I spent 349 months before I got pregnant with Leila and 15 months after Leila was born not pregnant. Unfortunately they were completely worthless in terms of preparing me for these past 11 months. Now not pregnant has something attached to it. The more I’m not pregnant, the less I get used to it, the more I think about it.
I think about it when I eat or drink or go to the grocery store or limit my search for recipes to grain-averse, sugar-eschewing, paleo-friendly corners of the blogosphere. When I turn down a cup of coffee or a glass of wine or a cold beer because I might just maybe be pregnant, and I even start to forgo them when I know for sure I’m not because I want to do everything in my power to boost our future chances. I think about it when I eat that piece of chocolate Easter candy after my acupuncturist gave me some nutritional information, and sugar was most definitely on the avoid list. When I peruse the internet for how to prepare calf liver and try to decide whether I have the courage to buy it and prepare it and then actually eat it.
I think about it when I take Leila to classes, where it seems as if she is the only one without an older sibling at school or a younger sibling in a sling or a mama with a growing bump. I think about it at story time at the library when the theme is siblings, and I feel my face turn hot when I can’t prompt Leila to raise her hand when the librarian asks who has a brother or a sister.
I think about it every Wednesday morning since January 15th when I go to my acupuncturist or the 1st two minutes of my morning when I’m taking my temperature. When I go ahead and book appointments with fertility specialists because 11 months means we’re teetering on that line between “trying” and “infertile,” and I want to make sure we’ve got a net if we fall on the other side. And I’m wondering how far away we are from financing an adoption.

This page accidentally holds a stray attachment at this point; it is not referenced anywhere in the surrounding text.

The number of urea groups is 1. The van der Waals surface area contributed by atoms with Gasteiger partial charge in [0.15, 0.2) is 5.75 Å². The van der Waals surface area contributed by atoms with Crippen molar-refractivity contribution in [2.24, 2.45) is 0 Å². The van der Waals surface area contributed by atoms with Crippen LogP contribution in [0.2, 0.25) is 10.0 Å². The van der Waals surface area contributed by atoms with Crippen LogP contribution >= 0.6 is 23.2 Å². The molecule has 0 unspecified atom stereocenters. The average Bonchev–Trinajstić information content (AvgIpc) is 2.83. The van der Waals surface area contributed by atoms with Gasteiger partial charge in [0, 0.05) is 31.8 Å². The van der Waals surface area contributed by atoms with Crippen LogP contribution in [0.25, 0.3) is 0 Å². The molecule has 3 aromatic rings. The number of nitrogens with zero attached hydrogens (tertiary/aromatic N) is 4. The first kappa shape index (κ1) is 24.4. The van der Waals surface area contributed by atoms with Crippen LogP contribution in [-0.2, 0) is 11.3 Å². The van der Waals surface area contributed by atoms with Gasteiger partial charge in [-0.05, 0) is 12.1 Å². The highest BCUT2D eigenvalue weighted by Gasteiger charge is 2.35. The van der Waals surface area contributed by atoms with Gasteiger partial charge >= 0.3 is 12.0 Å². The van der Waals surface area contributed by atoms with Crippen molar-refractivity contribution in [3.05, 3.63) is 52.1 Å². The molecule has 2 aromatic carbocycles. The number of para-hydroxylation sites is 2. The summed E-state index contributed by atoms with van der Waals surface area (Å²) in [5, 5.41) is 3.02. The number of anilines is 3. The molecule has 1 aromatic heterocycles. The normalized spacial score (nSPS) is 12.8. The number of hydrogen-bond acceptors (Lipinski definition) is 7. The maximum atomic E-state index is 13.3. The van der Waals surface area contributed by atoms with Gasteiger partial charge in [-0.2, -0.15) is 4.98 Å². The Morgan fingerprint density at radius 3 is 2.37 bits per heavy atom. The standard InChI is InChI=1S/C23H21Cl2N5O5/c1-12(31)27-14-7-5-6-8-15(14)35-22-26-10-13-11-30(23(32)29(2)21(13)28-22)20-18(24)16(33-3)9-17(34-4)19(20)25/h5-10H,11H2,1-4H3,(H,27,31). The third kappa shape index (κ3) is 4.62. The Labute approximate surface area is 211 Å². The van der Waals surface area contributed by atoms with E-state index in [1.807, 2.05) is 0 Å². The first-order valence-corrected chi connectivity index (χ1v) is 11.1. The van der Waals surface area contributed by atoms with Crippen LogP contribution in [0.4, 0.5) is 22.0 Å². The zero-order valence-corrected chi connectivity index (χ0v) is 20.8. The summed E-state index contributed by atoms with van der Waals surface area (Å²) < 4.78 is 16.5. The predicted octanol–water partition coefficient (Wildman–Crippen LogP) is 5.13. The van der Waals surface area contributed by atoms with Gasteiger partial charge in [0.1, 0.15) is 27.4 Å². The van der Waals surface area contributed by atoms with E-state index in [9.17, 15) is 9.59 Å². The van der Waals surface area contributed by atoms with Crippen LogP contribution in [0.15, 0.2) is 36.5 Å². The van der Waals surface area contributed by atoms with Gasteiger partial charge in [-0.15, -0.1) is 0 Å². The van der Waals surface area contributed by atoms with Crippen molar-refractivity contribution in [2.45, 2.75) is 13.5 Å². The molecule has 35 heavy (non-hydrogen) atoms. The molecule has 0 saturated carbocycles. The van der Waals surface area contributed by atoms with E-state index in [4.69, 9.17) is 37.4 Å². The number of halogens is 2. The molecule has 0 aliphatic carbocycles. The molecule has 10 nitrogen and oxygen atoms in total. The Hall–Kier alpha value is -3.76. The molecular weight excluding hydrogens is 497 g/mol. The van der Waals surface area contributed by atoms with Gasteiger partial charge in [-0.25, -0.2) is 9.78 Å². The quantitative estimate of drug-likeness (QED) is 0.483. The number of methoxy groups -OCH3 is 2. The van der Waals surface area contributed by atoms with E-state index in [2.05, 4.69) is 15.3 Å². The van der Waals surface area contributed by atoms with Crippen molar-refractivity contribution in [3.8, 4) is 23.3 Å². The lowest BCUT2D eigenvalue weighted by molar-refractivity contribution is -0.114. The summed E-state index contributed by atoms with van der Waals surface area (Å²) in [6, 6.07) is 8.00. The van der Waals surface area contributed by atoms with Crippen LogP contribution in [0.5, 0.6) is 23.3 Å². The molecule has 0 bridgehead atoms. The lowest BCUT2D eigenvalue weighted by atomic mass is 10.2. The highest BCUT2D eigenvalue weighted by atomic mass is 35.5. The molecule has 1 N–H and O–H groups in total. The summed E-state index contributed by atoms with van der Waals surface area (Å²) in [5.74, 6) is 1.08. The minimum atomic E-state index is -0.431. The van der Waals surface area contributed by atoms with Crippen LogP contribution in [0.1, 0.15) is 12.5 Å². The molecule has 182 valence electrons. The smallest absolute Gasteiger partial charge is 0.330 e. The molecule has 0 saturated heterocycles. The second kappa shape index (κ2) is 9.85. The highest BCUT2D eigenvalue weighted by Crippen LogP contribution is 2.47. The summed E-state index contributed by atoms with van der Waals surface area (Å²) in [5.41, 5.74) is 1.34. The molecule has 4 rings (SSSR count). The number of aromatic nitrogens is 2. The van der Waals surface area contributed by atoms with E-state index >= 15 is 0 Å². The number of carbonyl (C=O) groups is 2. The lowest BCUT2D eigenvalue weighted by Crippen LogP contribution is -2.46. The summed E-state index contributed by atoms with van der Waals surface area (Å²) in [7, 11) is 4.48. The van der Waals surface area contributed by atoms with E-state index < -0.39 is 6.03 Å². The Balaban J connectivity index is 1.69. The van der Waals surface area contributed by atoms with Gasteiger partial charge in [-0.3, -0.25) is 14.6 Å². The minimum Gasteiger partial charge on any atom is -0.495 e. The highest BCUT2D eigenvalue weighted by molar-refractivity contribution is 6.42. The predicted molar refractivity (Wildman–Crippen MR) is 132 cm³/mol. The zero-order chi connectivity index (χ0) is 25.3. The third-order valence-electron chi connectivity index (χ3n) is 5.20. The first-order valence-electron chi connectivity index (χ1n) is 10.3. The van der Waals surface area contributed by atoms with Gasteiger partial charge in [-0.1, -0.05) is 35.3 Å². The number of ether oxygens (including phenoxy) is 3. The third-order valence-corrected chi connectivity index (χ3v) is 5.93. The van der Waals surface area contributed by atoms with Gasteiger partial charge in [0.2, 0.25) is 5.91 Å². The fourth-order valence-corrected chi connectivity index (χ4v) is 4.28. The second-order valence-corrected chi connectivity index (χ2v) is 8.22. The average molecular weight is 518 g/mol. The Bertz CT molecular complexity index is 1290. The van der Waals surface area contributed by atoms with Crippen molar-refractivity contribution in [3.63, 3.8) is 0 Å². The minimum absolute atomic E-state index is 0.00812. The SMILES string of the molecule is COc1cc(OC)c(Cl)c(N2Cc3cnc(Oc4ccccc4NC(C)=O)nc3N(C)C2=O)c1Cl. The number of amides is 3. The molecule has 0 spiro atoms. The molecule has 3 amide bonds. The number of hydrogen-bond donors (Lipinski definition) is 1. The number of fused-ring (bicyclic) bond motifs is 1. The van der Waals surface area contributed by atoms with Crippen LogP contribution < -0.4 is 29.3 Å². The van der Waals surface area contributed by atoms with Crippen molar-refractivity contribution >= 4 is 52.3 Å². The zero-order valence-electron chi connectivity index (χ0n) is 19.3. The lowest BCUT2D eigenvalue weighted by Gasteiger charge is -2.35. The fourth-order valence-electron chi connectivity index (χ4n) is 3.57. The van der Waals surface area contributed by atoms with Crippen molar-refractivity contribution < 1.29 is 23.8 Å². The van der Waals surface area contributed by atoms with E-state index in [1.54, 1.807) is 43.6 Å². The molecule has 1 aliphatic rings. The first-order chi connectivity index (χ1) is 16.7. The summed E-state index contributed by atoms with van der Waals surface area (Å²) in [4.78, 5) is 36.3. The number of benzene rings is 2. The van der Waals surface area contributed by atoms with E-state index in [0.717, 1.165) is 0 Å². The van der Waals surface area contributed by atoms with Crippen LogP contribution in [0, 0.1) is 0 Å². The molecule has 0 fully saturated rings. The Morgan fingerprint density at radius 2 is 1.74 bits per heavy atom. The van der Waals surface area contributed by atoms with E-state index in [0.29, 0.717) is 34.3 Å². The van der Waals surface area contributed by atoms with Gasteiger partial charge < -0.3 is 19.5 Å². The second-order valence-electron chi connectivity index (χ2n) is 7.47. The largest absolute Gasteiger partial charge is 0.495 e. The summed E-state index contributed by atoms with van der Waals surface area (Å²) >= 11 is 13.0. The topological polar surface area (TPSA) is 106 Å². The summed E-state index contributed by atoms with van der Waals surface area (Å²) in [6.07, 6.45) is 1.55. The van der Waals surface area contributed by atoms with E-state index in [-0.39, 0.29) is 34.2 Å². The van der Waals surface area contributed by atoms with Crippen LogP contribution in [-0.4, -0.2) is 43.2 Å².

I think about it when people ask how old Leila is because that is often followed by “Do you want more?” and although I do not mind that question, I wince when it is followed by “Well, don’t wait too long.” When I answer by telling people “We’re trying” (shorthand for, “Yes, we are diligently having unprotected…”), or I start to try to preempt the question and end up oversharing and doing things like telling my yoga instructor we’re having trouble getting pregnant and I spent the class breathing into my uterus when all we were doing was talking about Leila.
And then I think about how much time I’m spending thinking about it.
But I am not alone is all this thinking. That is probably my favorite thing about blogs. It is always comforting to read the exact thing you were thinking written by someone you do not know all.